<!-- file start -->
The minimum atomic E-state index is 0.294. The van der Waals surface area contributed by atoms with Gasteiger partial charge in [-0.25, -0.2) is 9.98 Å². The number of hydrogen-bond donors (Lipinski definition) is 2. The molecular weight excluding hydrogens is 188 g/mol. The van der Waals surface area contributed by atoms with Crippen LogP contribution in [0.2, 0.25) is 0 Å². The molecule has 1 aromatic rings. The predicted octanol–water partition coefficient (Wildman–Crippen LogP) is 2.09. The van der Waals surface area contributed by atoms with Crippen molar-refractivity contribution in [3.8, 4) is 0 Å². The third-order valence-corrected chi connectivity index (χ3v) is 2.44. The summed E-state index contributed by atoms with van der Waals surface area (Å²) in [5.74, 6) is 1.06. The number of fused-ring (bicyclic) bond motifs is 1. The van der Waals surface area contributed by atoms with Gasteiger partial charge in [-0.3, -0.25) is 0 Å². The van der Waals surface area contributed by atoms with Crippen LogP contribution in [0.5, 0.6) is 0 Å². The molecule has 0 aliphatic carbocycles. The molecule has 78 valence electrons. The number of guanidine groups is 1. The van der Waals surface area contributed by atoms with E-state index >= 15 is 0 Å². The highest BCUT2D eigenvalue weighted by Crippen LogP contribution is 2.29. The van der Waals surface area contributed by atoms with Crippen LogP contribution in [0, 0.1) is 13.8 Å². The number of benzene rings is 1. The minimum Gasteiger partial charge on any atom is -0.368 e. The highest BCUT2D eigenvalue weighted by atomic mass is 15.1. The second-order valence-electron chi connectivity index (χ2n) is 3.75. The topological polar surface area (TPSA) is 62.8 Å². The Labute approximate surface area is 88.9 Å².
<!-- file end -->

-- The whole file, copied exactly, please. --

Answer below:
The minimum atomic E-state index is 0.294. The van der Waals surface area contributed by atoms with Gasteiger partial charge in [-0.25, -0.2) is 9.98 Å². The number of hydrogen-bond donors (Lipinski definition) is 2. The molecular weight excluding hydrogens is 188 g/mol. The van der Waals surface area contributed by atoms with Crippen LogP contribution in [0.2, 0.25) is 0 Å². The molecule has 1 aromatic rings. The predicted octanol–water partition coefficient (Wildman–Crippen LogP) is 2.09. The van der Waals surface area contributed by atoms with Crippen molar-refractivity contribution in [3.8, 4) is 0 Å². The third-order valence-corrected chi connectivity index (χ3v) is 2.44. The summed E-state index contributed by atoms with van der Waals surface area (Å²) in [5.74, 6) is 1.06. The number of fused-ring (bicyclic) bond motifs is 1. The van der Waals surface area contributed by atoms with Gasteiger partial charge in [-0.3, -0.25) is 0 Å². The van der Waals surface area contributed by atoms with Crippen LogP contribution in [0.5, 0.6) is 0 Å². The molecule has 0 aliphatic carbocycles. The molecule has 78 valence electrons. The number of guanidine groups is 1. The van der Waals surface area contributed by atoms with E-state index >= 15 is 0 Å². The highest BCUT2D eigenvalue weighted by Crippen LogP contribution is 2.29. The van der Waals surface area contributed by atoms with Crippen LogP contribution in [0, 0.1) is 13.8 Å². The number of benzene rings is 1. The minimum Gasteiger partial charge on any atom is -0.368 e. The highest BCUT2D eigenvalue weighted by atomic mass is 15.1. The second-order valence-electron chi connectivity index (χ2n) is 3.75. The topological polar surface area (TPSA) is 62.8 Å². The Labute approximate surface area is 88.9 Å².